And then he argues that Canada did not see the same kind of rise in unemployment – did Williamson care to have a look at NGDP in Canada? BoC eased monetary policy to avoid a collapse in NGDP and as a consequence unemployment is not “Swedish”.

    By the way there has been a significant shift in Sweden into what the Swedes calls “open unemployment” from labour market programmes where unemployment earlier used to be hidden away. This have nothing to do with Sweden’s 1990s crisis but happened to coincide with the permanent increase in Swedish unemployment.

    Finally David Eagle has in a couple of his papers shown that there historically have been a very close correlation between NGDP growth and unemployment. In in post-recession periods where NGDP has returned fast to the pre-rececssion trend unemployment has also come down fast. Obviously NGDP is stuck well below the pre-crisis trend and therefore it should hardly be an surprise if you have read Eagle that US unemployment remains elevated.

  13. Gravatar of ssumner ssumner
    12. June 2012 at 09:56

    D. Gibson, I don’t have time–perhaps one of my commenters could improve it.

    Steve, Thanks for replying. You said;

    “I think you need to tell us what the operating procedure is that you are recommending.”

    Ever since the late 1980s I’ve been publishing papers advocating the Fed rely in NGDP futures (or CPI futures.) I’d have them adjust the base to keep NGDP expectations growing along a steady 5% growth track, level targeting.

    I have a paper in the Berkeley journal “Contributions to Macroeconomics” in 2006 that lays out the general approach. Interestingly, Narayana Kocherlakota (and economist you seem to like) just endorsed my proposal last Friday (as I discuss in my new post.) John Cochrane endorsed it a couple years ago, after I explained the idea to him. So it looks like we low tech guys are sometimes ahead of the curve.

    You said;

    “You shouldn’t take Friedman as an example of why we shouldn’t do math. Friedman could have been much better if he had known as much math as Lucas does.”

    I didn’t say you shouldn’t do math, I’ve also published mathenmatical models. The point was that math isn’t the be-all-and-end-all of macroeconomic analysis. Friedman’s views of business cycles (as for instance the Monetary History–still the most influential applied macro book ever written) have held up far better than Lucas’s monetary misperceptions model. I’m a huge fan of Lucas, but mostly for rational expectations/Lucas critique reasons; he wasn’t able to come up with a persuasive macro model. BTW, Lucas thought The Monetary History was the best empirical study of the effects of money, despite it being very low tech.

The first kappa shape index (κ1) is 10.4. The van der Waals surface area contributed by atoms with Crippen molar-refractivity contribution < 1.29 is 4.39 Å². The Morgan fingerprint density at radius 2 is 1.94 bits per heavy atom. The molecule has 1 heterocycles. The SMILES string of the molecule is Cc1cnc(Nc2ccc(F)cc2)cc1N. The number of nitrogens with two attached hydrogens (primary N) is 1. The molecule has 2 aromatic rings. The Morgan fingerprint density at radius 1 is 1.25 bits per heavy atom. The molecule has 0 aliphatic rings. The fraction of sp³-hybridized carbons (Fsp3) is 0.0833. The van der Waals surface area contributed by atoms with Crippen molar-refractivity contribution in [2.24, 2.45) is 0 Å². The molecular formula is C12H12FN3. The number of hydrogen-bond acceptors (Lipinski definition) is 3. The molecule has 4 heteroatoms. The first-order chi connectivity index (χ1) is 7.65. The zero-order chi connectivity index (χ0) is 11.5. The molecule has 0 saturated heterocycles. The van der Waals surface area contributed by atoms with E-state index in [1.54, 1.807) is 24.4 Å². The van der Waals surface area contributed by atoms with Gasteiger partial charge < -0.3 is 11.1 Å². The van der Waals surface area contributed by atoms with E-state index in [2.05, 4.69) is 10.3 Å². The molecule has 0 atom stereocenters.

Friedman was an extremely intelligent guy, he learned whatever math he felt he needed to get this points across.

    You said;

    “Have you ever talked to anyone who has been to an FOMC meeting? Bernanke, Kocherlakota, Lacker, Plosser, Evans, Rosengren, Bullard, at least, are sophisticated economists with excellent technical skills. Natural rate AS/AD models would actually get the guffaws in that room.”

    This is a complete non-sequitur, which has no bearing on the point you just quoted. I was describing the sorts of arguments used in the FOMC, it’s 99% applied AS/AD. Sure these guys know much more than that, I never claimed otherwise. So do I. But I read the minutes, and they basically talk about demand shocks, supply shocks and changes in the natural rate of output/unemployment. That’s how they make their decisions.

    Regarding “serious” economics, I’d suggest you read Deirdre McCloskey on methodology. The myth that there are two types of economics, serious and popular, is very attractive to many economists, but doesn’t hold any water. Economics is 100% about persuasion, sometimes highly technical arguments are helpful, sometimes they aren’t. I see even the most highly technical economists being swayed by trivial stylized facts all the time. It’s how things work in the real world.

    Ultimately people like Plosser and Kocherlakota are judged not on their scholarly papers, but rather on whether they can make cogent arguments for their policy recommendations.

  14. Gravatar of ssumner ssumner
    12. June 2012 at 10:02

    dwb, I agree.

    Lars, Williamson said that the direction of causation between macro economy and financial crises isn’t clear. I agree, but I suspect that there’s far more causation going from declining NGDP to financial distress than most economists believe.